Rick Cheverton, a beekeeper in Knoxville, Tennessee just finished his wintertime project: four gorgeous homemade bee hives with all the accoutrements. Rick shares his thought process and explains some of the changes he made from standard designs. All text and photos below are courtesy of Rick. Winter’s work is done, and I’m just waiting for […] Read more
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Beekeeping, like every other action, has its dos and don’ts. Beginning beekeeping usually includes the equipment that is needed and buying bees. Yet, some individuals who are beginning this hobby generally make a few mistakes. It’s ok to make mistakes, and also this post can help new beekeepers prevent making the same mistakes others have before.
Here are three blunders which every beekeeper should avoid:
1. Not understanding the best time to begin avocation or a beekeeping business can prove to be a catastrophe. It can lead to some lack of cash and your bees. Since most bees expire during the winter, winter is the worst possible time to start. This would force a beekeeper to purchase a new mountain of bees, which would cost more money. Autumn is another inferior time to begin beekeeping, since you will find fewer flowers, so a smaller amount of honey picked. The best time to start beekeeping is during summer, which is the time of the year where there are lots of blooming blooms.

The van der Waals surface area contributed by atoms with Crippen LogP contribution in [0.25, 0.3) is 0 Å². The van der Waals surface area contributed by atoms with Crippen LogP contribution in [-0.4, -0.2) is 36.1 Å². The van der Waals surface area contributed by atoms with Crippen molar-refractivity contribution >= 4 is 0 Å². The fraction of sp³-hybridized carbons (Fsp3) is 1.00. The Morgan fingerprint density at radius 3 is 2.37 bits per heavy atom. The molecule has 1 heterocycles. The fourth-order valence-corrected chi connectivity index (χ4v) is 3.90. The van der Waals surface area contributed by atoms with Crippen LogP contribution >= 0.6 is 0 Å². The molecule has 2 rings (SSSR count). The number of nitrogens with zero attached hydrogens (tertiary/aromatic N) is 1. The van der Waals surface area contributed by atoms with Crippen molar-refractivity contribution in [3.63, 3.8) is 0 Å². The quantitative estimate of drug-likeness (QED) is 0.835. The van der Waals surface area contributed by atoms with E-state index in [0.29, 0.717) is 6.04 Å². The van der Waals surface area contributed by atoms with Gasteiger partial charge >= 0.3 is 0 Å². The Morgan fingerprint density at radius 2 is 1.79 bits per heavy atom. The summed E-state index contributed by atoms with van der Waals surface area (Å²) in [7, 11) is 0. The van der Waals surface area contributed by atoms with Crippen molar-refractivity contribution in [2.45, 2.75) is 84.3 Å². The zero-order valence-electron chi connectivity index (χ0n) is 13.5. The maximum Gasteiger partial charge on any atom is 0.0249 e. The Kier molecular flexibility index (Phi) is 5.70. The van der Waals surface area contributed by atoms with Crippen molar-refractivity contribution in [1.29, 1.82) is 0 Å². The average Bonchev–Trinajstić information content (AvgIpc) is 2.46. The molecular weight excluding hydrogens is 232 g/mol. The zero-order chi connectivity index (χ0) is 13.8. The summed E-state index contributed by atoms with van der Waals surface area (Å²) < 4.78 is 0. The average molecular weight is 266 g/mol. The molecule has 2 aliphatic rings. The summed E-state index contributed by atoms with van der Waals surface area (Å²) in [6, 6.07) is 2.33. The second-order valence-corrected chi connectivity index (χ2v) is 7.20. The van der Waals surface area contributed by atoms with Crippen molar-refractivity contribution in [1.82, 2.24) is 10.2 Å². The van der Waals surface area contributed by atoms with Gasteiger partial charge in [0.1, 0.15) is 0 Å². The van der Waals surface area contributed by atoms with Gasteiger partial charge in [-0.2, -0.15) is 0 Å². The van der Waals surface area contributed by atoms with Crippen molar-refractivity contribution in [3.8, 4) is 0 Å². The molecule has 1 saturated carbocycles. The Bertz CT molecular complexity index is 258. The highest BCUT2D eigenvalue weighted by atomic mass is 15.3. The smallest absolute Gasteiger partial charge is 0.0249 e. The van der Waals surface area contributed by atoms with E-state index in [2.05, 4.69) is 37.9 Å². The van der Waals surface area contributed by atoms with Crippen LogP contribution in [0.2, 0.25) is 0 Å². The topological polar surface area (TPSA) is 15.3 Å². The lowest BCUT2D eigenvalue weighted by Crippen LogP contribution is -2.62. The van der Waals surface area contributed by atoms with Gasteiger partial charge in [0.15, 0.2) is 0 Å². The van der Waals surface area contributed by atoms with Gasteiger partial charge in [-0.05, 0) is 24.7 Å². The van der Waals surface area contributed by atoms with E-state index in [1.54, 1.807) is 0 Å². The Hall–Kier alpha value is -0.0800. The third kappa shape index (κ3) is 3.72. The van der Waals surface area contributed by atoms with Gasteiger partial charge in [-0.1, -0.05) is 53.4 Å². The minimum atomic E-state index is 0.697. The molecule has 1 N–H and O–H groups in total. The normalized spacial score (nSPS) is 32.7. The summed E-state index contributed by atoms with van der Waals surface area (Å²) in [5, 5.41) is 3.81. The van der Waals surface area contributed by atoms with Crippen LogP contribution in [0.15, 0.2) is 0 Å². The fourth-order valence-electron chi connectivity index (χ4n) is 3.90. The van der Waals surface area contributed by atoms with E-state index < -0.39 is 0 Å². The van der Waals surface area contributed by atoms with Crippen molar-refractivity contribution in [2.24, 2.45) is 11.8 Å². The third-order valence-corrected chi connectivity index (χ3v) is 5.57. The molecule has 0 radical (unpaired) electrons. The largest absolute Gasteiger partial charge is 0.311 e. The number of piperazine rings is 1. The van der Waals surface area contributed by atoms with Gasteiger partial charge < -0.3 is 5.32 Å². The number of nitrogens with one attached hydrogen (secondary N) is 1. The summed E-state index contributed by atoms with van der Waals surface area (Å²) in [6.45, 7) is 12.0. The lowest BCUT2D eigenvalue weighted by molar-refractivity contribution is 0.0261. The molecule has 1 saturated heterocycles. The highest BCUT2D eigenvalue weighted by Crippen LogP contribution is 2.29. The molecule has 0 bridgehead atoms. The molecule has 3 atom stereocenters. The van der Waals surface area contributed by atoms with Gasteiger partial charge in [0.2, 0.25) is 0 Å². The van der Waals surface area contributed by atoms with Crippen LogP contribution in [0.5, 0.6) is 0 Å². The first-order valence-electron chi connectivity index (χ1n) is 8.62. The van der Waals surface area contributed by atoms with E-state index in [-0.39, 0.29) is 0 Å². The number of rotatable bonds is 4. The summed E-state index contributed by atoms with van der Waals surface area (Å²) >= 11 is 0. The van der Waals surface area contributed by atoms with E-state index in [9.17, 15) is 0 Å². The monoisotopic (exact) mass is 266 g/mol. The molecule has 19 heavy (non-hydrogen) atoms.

2. Purchasing used equipment and old books on beekeeping. That is a typical error made by many start beekeepers. It’s clear that one would need to conserve money as much as possible, but buying used old and gear beekeeping novels is not a good idea. First, used equipment can come with “inherited” problems. The extractor outlet might have a flow, or the uncapping knife mightn’t be sharp enough to uncap all the wax. This would surely impact the quality of one’s honey, which will ben’t an ideal scenario particularly if a beekeeper is planning to commence a honey-selling company. Second, information that is aged can be provided by old novels on beekeeping. One might be stuck using the traditional method when there are better and more rapid methods to maintain beehives and production honey.
3. Refraining from purchasing protective equipment. Think relating to this. If one does not wear protective gear when managing the hives and accumulating the honeycombs, he/she will come out as a pincushion with all the bee stingers. Protective equipment is pricey, yes, but it will help beekeepers avert spending medical bills from all the bee stings.
These three errors happen to be presented here to help future beekeepers avert them. It is best to consult a professional beekeeper, before getting started beekeeping. If buying a particular item appears overly high-priced, always think about the end cost ( in case that they don’t buy this thing now, will it cost them more later on?). In the end, it’s up to the individual to decide the best plan of action.